Several years ago, I heard an interview with Muriel Spark – or was it Mona Simpson? – who bemoaned what might be lost as we more and more only hang out with those people we are comfortable with. Fewer and fewer of us live in the sort of small-town setting where, like it or not, we historically encountered people of all types from whom we could not fully escape.
I was reminded of this interview today talking to a client about her family. She has struggled for years with her two older sisters who are not, despite her best efforts, interested in processing and deepening their relationship with her. A lightbulb went off for me: family is now, for many of us, the only thing standing in the way of us entirely surrounding ourselves with people like us, with whom we have fewer conflicts since one of the reasons we chose them in the first place was because of how much easier it was to be around them than some of our family members. There is something I like about this phenomenon.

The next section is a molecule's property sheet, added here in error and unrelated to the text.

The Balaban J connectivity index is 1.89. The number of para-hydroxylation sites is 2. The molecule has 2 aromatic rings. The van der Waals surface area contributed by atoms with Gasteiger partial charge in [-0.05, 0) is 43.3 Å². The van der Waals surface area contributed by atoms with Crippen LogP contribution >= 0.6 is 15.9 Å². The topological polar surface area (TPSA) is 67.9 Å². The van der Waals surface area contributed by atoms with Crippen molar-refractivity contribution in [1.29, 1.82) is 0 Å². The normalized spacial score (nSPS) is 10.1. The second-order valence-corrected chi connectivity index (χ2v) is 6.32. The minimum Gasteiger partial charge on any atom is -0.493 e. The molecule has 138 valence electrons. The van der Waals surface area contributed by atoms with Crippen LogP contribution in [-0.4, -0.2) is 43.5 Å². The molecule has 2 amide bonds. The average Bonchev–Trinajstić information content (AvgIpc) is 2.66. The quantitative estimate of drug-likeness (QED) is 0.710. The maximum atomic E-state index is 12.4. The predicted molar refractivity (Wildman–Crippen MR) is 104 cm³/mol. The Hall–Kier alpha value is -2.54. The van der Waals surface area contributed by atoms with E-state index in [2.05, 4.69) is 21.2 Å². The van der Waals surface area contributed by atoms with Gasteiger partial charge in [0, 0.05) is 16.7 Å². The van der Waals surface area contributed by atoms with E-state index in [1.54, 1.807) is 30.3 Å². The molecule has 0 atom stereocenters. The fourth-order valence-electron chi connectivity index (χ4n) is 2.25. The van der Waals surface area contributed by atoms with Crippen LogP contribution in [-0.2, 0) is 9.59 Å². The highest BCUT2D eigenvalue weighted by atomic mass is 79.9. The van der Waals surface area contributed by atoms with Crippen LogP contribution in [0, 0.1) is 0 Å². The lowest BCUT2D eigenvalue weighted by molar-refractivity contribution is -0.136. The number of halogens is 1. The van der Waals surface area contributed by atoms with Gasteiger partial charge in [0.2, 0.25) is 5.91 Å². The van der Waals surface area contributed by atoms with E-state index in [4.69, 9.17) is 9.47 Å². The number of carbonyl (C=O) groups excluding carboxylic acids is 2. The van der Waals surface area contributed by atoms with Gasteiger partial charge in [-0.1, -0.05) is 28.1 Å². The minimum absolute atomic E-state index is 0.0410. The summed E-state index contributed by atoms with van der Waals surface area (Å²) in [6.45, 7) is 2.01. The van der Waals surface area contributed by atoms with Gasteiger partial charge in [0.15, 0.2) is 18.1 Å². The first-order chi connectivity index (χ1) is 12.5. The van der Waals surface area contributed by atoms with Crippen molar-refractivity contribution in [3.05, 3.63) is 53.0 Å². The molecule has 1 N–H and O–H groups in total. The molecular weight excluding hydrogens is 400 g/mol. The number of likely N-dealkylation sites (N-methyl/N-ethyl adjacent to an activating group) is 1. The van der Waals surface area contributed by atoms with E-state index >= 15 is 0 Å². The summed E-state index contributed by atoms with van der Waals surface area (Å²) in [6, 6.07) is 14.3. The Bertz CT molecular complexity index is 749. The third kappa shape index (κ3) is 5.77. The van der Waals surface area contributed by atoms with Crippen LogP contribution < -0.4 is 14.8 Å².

At the moment, there is quite the discourse out there about how many of us only talk to people who agree with us politically, spiritually, etc. and how this has polarized us even more. So, here’s to family: they keep our heads in the game like no one else and may be the thing that gives us the opportunity to stay flexible and compassionate.